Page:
Synopses & Reviews
From the author of the modern classics Ways of Seeing and To the Wedding (“Wherever I live in the world . . . I have this book with me.”
—Michael Ondaatje), a singularly conceived, beautifully written consideration of how we can refresh the way we perceive our world.
Over the last half century, John Berger has created a body of work like no other, distinguished, as Susan Sontag wrote, by its “attentiveness to the sensual world with responsiveness to the imperatives of conscience.” In Bento’s Sketchbook Berger continues his exploration of the relationship between experience and expression, giving us a book of dazzling, inventive, and, ultimately, deeply moving impressions of how stories embedded in visual art provide us with the impetus to see and understand our world in extra-ordinary ways. Using as his jumping-off point the sketchbooks of the great philosopher Baruch Spinoza—books believed to exist but never found—Berger moves between his own quotidian experience of seeing and the imagined experience of Spinoza in a narrative that weaves its own surprising, poignant picture, inviting us to contemplate the mystery of what and how we see.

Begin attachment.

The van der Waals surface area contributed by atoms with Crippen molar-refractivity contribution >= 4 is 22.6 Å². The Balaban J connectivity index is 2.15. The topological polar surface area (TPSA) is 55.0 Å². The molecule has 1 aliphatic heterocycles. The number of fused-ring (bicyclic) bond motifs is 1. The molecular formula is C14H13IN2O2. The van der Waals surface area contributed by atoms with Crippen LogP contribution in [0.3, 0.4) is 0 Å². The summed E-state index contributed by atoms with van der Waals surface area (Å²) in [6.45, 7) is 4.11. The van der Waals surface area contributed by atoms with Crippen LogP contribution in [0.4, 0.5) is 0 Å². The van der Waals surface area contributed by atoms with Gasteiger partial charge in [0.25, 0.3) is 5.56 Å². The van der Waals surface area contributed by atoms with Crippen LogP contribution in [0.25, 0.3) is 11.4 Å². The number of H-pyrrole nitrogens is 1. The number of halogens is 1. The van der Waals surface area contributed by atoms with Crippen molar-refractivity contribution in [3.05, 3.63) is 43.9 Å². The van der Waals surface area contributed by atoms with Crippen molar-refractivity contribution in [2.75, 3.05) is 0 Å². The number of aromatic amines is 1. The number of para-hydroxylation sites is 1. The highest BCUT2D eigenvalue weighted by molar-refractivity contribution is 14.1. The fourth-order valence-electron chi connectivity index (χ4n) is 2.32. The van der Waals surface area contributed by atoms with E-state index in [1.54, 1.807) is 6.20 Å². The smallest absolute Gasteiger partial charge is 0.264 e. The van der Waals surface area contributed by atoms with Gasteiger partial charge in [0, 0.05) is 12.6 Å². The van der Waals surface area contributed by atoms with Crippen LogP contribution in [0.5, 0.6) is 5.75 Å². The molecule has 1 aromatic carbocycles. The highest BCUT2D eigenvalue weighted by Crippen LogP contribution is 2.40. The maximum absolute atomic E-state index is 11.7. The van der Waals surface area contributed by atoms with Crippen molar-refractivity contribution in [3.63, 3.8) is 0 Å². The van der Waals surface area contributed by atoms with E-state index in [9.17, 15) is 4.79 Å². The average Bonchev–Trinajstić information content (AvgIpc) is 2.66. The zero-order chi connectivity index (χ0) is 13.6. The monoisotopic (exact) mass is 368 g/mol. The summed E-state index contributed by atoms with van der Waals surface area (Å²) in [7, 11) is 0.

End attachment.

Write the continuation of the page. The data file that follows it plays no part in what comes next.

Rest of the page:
Bento's Sketchbook is an exploration of the practice of drawing, as well as a meditation on how we perceive and seek to explore our ever-changing relationship with the world around us.
About the Author
John Berger is the author of many works of fiction and nonfiction, including Hold Everything Dear, Here Is Where We Meet, the Into Their Labours trilogy, G., and Ways of Seeing. He lives in a small rural community in France.